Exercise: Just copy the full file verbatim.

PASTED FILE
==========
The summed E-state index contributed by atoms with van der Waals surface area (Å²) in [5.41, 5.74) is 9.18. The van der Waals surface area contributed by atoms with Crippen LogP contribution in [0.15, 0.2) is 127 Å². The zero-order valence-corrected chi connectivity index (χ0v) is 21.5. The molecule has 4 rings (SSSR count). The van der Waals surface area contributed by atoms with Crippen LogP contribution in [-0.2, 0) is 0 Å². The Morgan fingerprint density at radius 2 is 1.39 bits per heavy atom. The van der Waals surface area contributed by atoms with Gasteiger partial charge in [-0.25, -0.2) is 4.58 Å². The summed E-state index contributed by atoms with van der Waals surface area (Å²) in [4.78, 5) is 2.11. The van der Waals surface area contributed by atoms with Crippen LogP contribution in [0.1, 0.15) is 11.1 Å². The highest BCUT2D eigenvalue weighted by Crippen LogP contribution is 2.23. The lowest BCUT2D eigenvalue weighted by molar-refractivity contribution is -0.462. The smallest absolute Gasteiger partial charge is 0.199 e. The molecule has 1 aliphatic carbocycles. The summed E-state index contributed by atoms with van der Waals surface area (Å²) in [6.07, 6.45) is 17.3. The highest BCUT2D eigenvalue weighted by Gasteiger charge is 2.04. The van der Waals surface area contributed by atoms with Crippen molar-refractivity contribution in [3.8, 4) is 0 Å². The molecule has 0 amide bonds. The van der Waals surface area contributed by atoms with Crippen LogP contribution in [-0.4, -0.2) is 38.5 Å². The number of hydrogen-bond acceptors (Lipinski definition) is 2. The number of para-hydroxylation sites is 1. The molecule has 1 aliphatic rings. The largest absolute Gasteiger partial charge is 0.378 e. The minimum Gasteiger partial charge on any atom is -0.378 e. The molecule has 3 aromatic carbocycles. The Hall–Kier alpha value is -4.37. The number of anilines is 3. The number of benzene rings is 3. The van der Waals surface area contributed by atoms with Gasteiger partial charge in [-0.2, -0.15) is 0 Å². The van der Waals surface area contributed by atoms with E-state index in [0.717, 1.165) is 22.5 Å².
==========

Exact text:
The summed E-state index contributed by atoms with van der Waals surface area (Å²) in [5.41, 5.74) is 9.18. The van der Waals surface area contributed by atoms with Crippen LogP contribution in [0.15, 0.2) is 127 Å². The zero-order valence-corrected chi connectivity index (χ0v) is 21.5. The molecule has 4 rings (SSSR count). The van der Waals surface area contributed by atoms with Crippen LogP contribution in [-0.2, 0) is 0 Å². The Morgan fingerprint density at radius 2 is 1.39 bits per heavy atom. The van der Waals surface area contributed by atoms with Gasteiger partial charge in [-0.25, -0.2) is 4.58 Å². The summed E-state index contributed by atoms with van der Waals surface area (Å²) in [4.78, 5) is 2.11. The van der Waals surface area contributed by atoms with Crippen LogP contribution in [0.1, 0.15) is 11.1 Å². The highest BCUT2D eigenvalue weighted by Crippen LogP contribution is 2.23. The lowest BCUT2D eigenvalue weighted by molar-refractivity contribution is -0.462. The smallest absolute Gasteiger partial charge is 0.199 e. The molecule has 1 aliphatic carbocycles. The summed E-state index contributed by atoms with van der Waals surface area (Å²) in [6.07, 6.45) is 17.3. The highest BCUT2D eigenvalue weighted by Gasteiger charge is 2.04. The van der Waals surface area contributed by atoms with Crippen molar-refractivity contribution in [3.8, 4) is 0 Å². The molecule has 0 amide bonds. The van der Waals surface area contributed by atoms with Crippen LogP contribution in [-0.4, -0.2) is 38.5 Å². The number of hydrogen-bond acceptors (Lipinski definition) is 2. The number of para-hydroxylation sites is 1. The molecule has 1 aliphatic rings. The largest absolute Gasteiger partial charge is 0.378 e. The minimum Gasteiger partial charge on any atom is -0.378 e. The molecule has 3 aromatic carbocycles. The Hall–Kier alpha value is -4.37. The number of anilines is 3. The number of benzene rings is 3. The van der Waals surface area contributed by atoms with Gasteiger partial charge in [-0.2, -0.15) is 0 Å². The van der Waals surface area contributed by atoms with E-state index in [0.717, 1.165) is 22.5 Å².